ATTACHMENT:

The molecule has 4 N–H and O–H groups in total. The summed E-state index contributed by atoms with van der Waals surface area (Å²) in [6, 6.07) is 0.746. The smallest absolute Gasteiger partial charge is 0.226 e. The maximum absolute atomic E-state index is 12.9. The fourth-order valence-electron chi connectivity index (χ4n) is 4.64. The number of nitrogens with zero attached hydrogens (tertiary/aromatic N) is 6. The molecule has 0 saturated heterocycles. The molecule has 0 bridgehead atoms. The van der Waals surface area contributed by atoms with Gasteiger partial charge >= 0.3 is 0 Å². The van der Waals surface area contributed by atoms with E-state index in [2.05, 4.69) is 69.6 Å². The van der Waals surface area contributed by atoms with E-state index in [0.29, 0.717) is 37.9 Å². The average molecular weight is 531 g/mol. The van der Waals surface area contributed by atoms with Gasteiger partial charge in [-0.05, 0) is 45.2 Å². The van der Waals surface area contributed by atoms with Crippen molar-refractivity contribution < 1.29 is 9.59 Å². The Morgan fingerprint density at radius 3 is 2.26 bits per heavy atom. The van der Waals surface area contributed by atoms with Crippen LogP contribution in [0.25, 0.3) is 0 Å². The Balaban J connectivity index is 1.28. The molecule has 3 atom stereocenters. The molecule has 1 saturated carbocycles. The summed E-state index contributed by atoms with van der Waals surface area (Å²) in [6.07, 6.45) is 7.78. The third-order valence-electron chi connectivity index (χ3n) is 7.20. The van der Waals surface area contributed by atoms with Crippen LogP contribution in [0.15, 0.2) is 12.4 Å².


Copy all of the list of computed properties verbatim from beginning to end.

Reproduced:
The molecule has 4 N–H and O–H groups in total. The summed E-state index contributed by atoms with van der Waals surface area (Å²) in [6, 6.07) is 0.746. The smallest absolute Gasteiger partial charge is 0.226 e. The maximum absolute atomic E-state index is 12.9. The fourth-order valence-electron chi connectivity index (χ4n) is 4.64. The number of nitrogens with zero attached hydrogens (tertiary/aromatic N) is 6. The molecule has 0 saturated heterocycles. The molecule has 0 bridgehead atoms. The van der Waals surface area contributed by atoms with Gasteiger partial charge >= 0.3 is 0 Å². The van der Waals surface area contributed by atoms with E-state index in [2.05, 4.69) is 69.6 Å². The van der Waals surface area contributed by atoms with E-state index in [0.29, 0.717) is 37.9 Å². The average molecular weight is 531 g/mol. The van der Waals surface area contributed by atoms with Gasteiger partial charge in [-0.05, 0) is 45.2 Å². The van der Waals surface area contributed by atoms with Crippen molar-refractivity contribution < 1.29 is 9.59 Å². The Morgan fingerprint density at radius 3 is 2.26 bits per heavy atom. The van der Waals surface area contributed by atoms with Crippen LogP contribution in [0.25, 0.3) is 0 Å². The Balaban J connectivity index is 1.28. The molecule has 3 atom stereocenters. The molecule has 1 saturated carbocycles. The summed E-state index contributed by atoms with van der Waals surface area (Å²) in [6.07, 6.45) is 7.78. The third-order valence-electron chi connectivity index (χ3n) is 7.20. The van der Waals surface area contributed by atoms with Crippen LogP contribution in [0.15, 0.2) is 12.4 Å².